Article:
Writing Some Code
4 Feb 2008 @ 02:04PM

Updated: 22 Jan 2010 @ 02:06PM
Let's go ahead and dive in to do some quick coding. On the right side, click the plus next to Default.aspx. You should see a Default.aspx.cs listed. Notice that this is the CodeFile that's specified at the top of Default.aspx. When you open it you'll get a display similar to this:

The Default Code-Behind Page

The first thing you'll notice is a bunch of using commands. These are namespaces that we're importing into the application. Suffice it to say that each of these namespaces gives us access to different commands to do stuff. The System namespace is a basic namespace with alot of very common commands. Go ahead and delete them all except using System. We'll add them as we need to.

Next you'll see the line that begins with public partial class. Notice that _Default is the same class that our Default.aspx page inherits. Basically it means that when Default.aspx loads, it includes this 'class'. For our purposes, a class just holds code. The portion that reads _Default : System.Web.UI.Page means that the _Default class inherits another class called System.Web.UI.Page. You can safely ignore that for now.

Within the _Default class you'll notice a line that reads protected void Page_Load(object sender, EventArgs e). This is a method. In fact, this is the Page_Load method. This method executes automatically whenever the web page runs. This is a good place for us to put our code.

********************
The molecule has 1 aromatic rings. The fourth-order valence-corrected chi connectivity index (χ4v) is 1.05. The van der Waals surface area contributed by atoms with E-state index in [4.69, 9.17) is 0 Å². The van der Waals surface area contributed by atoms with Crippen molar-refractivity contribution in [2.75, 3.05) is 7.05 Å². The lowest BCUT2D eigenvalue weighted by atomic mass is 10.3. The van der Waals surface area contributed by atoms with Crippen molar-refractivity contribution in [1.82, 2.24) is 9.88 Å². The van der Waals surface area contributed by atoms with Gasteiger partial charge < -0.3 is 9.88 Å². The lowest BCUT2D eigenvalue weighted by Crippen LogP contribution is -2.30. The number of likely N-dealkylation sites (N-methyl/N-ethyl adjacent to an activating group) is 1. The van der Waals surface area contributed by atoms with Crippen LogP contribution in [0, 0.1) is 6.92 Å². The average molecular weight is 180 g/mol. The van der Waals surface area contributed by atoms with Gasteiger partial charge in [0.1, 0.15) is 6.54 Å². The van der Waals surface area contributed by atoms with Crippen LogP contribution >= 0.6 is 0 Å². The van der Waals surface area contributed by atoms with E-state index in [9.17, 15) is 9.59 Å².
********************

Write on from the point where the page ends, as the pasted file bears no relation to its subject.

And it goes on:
Let's start by putting the cursor within the Page_Load method. Now type the following line:

Our First Line of Code

If you look back at the Default.aspx page, you'll notice that the runat="server" that's in the body of the html page has an id of form1. By putting form1. in our line of code, we are addressing this item. We are then adding InnerHtml at the end. This tells C# to take the string that follows and insert it into the item as HTML. Lastly we're making a string that reads "Hi there world.". The semicolon at the end lets C# know that we're done with that command. Notice the double quotes enclosing our string. Unlike in PHP, single quotes will not work.

Go ahead and save these changes, then load the page up in Internet Explorer by navigating to You should see the string we entered printed out on the page.
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